If you find yourself near Tokyo Station with time to spare, consider checking out the newly opened Artizon Museum, curated by the Ishibashi Foundation Collection. With a diverse mix of contemporary and classic art, the Artizon Museum makes for a perfect art break in central Tokyo.
A Newly Reborn Art Museum
Looking around at the sleek, cutting-edge building, visitors might be unaware that an art museum has always been here. In 1952, Shojiro Ishibashi, the founder of the Bridgestone Corporation, opened an art museum in the Bridgestone Building. Ishibashi was an avid art collector as well as a keen inventor and businessman. As a result, today the Ishibashi Foundation Collection contains over 3,000 works of art. In fact, its group of Impressionist works are considered the best collection of Impressionist paintings in Asia.
However, after 65 years as the Bridgestone Museum of Art, the museum closed in order to undergo a major renovation. The result is the impressive Artizon Museum, a portmanteau of “art” and “horizon.” The museum’s new motto is “experiencing creativity”, and through a combination of visiting collections, collaborations with contemporary artists, and thoughtful exhibits curated from its permanent collection, it succeeds in doing just that.
What to See at the Museum
With such a vast collection to curate from, plus the addition of visiting works and collaborations, each visit to the museum potentially offers something new to visitors. It’s not a huge building, but tall and narrow. The seemingly endless glass windows as you move through the lobby give the impression of a modern cathedral. The exhibitions are displayed on the 4th-6th floors, which the museum staff recommend visiting by going to the top floor and making your way down.
Particularly exciting is the museum’s Jam Sessions, joint showings of works from the Ishibashi Foundation Collection alongside the work of contemporary artists. For the inaugural Jam Session, the foundation partnered with Tomoko Koike, an Akita-born artist who draws inspiration from the natural world and sees humans as “creatures undergoing repeated transformations.” The resulting installation, utilizing such diverse materials as animal skins and shoji paper doors, was as playful as it was thought-provoking.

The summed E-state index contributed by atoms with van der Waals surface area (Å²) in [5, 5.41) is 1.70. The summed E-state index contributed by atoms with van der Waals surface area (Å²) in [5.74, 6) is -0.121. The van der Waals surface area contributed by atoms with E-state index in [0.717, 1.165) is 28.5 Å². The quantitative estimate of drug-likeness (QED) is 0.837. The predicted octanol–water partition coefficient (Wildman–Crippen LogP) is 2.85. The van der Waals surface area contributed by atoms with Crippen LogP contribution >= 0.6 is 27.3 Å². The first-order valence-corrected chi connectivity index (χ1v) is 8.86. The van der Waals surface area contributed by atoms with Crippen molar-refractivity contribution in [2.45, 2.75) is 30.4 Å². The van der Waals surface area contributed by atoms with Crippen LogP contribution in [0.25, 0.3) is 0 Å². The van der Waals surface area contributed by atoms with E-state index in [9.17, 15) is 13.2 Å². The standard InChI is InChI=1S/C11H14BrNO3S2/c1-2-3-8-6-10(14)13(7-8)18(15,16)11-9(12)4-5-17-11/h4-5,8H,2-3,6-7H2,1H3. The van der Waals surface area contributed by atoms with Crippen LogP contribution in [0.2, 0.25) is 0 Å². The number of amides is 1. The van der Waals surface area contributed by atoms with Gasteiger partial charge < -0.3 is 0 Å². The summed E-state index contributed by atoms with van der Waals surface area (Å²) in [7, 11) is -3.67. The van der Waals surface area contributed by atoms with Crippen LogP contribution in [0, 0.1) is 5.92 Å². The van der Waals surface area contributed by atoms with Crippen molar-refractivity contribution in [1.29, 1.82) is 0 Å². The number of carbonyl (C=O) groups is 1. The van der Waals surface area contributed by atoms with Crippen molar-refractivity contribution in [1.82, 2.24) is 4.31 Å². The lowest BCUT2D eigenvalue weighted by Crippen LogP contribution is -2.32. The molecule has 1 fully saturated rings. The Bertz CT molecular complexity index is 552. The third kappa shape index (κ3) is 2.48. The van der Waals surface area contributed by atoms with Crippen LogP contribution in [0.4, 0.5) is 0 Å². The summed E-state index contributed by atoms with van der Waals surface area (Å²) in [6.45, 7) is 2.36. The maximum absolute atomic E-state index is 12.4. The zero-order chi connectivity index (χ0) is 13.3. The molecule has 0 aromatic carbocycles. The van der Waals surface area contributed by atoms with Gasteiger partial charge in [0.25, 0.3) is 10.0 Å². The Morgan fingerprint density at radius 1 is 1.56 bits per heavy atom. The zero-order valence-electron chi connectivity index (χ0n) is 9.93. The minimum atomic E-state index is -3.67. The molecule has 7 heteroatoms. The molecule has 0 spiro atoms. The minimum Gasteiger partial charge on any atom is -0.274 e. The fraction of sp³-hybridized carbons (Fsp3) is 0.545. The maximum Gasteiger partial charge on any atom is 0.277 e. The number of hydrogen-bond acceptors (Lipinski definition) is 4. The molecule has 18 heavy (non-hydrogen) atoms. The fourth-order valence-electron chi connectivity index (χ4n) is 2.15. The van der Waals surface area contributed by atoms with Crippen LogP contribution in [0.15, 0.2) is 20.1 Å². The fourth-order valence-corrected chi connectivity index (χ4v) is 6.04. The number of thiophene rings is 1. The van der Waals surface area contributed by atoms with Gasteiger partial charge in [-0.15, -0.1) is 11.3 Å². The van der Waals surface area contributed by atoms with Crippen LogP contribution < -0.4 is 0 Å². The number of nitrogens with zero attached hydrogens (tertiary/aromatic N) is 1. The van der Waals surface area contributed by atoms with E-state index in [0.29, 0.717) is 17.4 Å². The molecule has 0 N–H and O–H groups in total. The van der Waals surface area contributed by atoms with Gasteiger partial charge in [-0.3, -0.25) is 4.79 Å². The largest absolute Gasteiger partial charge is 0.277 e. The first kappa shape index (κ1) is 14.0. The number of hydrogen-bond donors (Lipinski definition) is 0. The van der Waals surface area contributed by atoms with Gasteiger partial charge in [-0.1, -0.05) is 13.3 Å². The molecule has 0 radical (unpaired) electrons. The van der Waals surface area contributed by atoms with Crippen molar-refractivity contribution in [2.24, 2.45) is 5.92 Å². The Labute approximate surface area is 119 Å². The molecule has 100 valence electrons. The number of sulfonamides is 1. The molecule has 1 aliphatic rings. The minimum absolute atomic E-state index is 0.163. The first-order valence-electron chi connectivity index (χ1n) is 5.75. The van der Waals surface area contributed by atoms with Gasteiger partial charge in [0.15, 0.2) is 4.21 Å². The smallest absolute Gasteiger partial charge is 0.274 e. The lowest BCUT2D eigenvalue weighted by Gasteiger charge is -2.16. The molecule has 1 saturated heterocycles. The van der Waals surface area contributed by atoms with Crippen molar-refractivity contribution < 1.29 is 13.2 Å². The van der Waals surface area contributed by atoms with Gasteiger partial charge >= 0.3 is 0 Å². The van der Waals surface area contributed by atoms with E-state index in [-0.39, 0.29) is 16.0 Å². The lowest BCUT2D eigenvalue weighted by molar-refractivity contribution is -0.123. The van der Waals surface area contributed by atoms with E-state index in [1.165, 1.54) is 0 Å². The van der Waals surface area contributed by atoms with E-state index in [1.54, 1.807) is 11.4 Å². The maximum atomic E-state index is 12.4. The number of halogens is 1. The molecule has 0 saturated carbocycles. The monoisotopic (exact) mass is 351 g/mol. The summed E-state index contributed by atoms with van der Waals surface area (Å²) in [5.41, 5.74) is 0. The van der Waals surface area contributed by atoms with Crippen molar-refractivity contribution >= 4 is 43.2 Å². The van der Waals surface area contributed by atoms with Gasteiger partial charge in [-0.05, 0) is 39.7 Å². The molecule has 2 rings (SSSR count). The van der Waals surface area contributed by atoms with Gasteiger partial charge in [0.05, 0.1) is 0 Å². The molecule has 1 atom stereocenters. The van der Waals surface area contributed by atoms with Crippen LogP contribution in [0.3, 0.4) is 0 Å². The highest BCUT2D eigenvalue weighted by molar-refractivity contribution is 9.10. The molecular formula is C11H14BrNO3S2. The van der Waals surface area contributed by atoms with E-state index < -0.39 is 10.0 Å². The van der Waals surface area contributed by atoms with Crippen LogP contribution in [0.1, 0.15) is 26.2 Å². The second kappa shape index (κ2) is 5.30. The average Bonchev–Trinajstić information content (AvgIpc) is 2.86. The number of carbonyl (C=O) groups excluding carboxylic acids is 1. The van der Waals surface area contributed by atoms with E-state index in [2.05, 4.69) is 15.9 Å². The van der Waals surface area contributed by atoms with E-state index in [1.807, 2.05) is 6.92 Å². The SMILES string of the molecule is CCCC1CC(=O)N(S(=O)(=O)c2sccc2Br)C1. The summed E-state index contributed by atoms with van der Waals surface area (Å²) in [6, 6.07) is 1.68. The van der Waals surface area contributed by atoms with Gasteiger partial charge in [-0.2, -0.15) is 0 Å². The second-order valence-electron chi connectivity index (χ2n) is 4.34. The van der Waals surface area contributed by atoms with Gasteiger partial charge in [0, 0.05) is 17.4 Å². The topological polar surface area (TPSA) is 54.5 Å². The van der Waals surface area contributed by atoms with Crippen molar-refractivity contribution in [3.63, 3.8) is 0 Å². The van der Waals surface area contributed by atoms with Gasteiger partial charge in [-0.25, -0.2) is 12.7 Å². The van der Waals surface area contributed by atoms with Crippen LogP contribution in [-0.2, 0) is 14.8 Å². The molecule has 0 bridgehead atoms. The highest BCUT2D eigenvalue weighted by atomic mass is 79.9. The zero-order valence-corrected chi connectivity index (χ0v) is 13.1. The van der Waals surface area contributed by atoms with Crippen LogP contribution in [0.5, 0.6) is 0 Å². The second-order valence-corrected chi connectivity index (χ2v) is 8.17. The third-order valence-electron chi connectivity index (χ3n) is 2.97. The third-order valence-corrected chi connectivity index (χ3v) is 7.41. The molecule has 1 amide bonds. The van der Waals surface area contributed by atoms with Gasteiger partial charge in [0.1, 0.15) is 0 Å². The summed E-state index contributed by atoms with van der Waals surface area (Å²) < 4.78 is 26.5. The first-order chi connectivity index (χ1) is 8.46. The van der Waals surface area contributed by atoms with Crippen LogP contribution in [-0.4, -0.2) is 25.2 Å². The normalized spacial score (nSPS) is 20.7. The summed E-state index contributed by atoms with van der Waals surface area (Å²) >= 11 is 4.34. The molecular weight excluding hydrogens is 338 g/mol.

Even with its more traditional exhibits, the Artizon museum is seeking new horizons along seemingly well-trodden paths. The 4th-floor houses selections from the Ishibashi Collection. Also on this floor are some special sections to shed new light on these older works. Recently, one of these special sections aimed to highlight the often-overlooked women artists active during the Impressionist movement and showcased five newly acquired pieces by four of the major female Impressionists.
Visiting the Artizon Museum
The Artizon Museum’s proximity to Tokyo Station makes it perfect for those with just a few hours to spare. Other facilities at the museum include a gift shop, a cafe, and an information room. The museum also has an extensive learning program, including Saturday Lectures, gallery talks, and more.
To visit the museum, you must reserve a day and time in advance via the website and can enter using the ticket QR code sent to your email. There is a free audio guide you can use on your phone as well. Admission is ¥1,100, with entry free for students and children. However, high school and university students still need to make a reservation on the website.
Name: Artizon Museum
Address: 1-7-2 Kyobashi, Chuo-ku, Tokyo
Open: 10:00-18:00 (last entry 17:30; closed on Mondays)
Post by Japan Journeys.